The visual excitement and artistic fidelity of the manga are both beyond excellent. Every frame a painting, to borrow a well-known phrase. Daiki Kobayashi's line work is wonderfully crisp, and everything has a level of precision and edge that perfectly fit the source material. I would go so far as to say that Daiki's art is disarmingly good—I got so accustomed to the fidelity of the art that I almost forgot to slow down and appreciate the care that has gone into each panel. Moody shots of King Crimson on a throne or Ragna overlooking the dark forest beneath him practically hum with tangible dread, while haunting visions of Leorica's fate and draconic demises at Ragna's hands spring to life with palpable viscera. When Ragna Crimson gets going, it's a non-stop guitar solo and it's hard not nod along to its rhythms.
Similarly, the comic language is just as readily flexed. Aggressive panelling and booming sound effects make every action scene jump to life right off the page. Moments that are more ethereal and otherworldly are appropriately disorienting and somber, while the framing for action sequences is executed with deft clarity. I found myself rereading certain sequences and soaking in them again, from out-of-body meta commentary to gory dragon executions. Daiki Kobayashi is working in a number of different spaces and at no point does he seem unequipped for the situation.
That is not to say that the art is entirely without drawbacks. The character designs are… fine. They're fine! I would not say any of the cast stands out particularly, save maybe King Crimson in the outfit with the crown. While not exactly generic, I was not particularly enamored with the design work in that regard. It's all functional of course, but outside of a few exciting dragon monsters there is not much to write home about. I walked away from the volume for a few days before writing this review and I was struggling to conjure up mental images of much beyond the core trio of characters introduced.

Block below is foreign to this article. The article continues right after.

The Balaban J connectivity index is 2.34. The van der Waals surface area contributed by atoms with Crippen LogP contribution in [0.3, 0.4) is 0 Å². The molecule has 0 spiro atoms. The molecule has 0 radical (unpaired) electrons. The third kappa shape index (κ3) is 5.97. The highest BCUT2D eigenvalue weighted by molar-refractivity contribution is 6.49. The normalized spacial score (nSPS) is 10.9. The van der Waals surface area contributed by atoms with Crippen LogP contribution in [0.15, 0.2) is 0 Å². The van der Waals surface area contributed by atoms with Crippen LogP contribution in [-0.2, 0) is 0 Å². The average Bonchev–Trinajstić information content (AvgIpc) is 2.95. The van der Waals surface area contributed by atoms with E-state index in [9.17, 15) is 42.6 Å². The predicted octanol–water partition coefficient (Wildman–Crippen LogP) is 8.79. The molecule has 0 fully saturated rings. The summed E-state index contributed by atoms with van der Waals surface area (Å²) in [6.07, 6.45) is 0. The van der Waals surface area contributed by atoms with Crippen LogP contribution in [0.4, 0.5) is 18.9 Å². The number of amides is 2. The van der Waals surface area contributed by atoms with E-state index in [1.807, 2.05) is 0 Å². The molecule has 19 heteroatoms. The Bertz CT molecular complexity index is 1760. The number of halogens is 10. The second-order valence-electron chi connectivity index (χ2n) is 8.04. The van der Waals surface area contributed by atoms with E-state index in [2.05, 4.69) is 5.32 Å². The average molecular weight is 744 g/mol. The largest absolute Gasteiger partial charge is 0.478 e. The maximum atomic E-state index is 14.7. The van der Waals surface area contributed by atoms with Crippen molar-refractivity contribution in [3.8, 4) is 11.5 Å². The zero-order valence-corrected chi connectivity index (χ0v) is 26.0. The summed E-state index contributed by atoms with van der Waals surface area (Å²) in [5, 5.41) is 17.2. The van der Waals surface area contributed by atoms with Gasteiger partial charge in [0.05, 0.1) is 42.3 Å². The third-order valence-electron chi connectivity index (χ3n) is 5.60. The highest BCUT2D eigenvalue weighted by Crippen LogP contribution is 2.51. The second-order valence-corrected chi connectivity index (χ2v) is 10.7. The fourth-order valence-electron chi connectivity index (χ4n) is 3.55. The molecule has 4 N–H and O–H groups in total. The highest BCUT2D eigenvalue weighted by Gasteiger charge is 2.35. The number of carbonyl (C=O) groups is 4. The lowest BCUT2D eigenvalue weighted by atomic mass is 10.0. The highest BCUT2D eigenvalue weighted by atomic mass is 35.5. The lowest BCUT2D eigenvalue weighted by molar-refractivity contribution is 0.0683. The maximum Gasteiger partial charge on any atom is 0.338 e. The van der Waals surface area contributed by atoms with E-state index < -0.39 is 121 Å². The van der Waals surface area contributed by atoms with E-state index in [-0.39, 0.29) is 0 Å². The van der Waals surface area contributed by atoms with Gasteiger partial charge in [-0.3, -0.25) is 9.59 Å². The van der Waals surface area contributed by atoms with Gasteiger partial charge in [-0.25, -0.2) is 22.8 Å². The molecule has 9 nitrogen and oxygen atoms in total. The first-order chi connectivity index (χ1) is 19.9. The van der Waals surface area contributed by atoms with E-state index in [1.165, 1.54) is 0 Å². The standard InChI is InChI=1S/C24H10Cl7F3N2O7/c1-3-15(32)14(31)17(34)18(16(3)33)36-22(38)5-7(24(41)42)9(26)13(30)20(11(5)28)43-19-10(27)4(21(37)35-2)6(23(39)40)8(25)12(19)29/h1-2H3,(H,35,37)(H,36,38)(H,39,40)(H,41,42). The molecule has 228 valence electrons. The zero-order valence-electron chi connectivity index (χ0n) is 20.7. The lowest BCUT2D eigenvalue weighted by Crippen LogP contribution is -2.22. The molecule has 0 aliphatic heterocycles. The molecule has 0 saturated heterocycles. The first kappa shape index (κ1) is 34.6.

The setting also feels very ill-defined and loose. We learn a few city names, that there are dragons and dragon hunters, and that things are bad; there is not much to go on beyond that. It's not hard to see why: the narrative is clearly prioritizing the kinetic action sequences, and the geography lessons and political charts have taken a backseat to the raw spectacle of what is happening in the moment. But it sure would have been nice to know a little more about what is going on in the world or who some of the people involved are, because watching a few dozen people get eaten whole by a dragon or hearing that nine of the ten remaining cities are burning left me responding, “...ok.” Maybe Daiki is planning on fleshing out the worldbuilding later, but I would have preferred to be even a little more rooted in the setting before the blood started flowing.
I also, personally, felt very uncomfortable with the depiction of Leorica and Ragna's relationship. Nothing necessarily untoward happens—and in a “dark fantasy” kind of pitch there was a real fear that it might, so believe me I'm relieved—but there is definitely a vibe that I did not care for. The head pats, the bathing, the co-sleeping, the lap sitting… the age gap between them and the framing of those scenes really made me uncomfortable. I'm not alone in this regard either, as other characters also mention it being creepy in-text. Now, again, nothing explicit happens, and as the narrative progresses the emphasis shifts to the details of their connection and what it means to the two of them. I think outside those first few dozen pages it is fine, but I think I'd be remiss not to note that some of those early scenes were very much detracting from my enjoyment of the work.
Overall though, if you can get past the initial discomfort of those early scenes and forgive the use of a few well-worn tropes, I think Ragna Crimson has a lot of visceral excitement to keep you entertained for an afternoon read.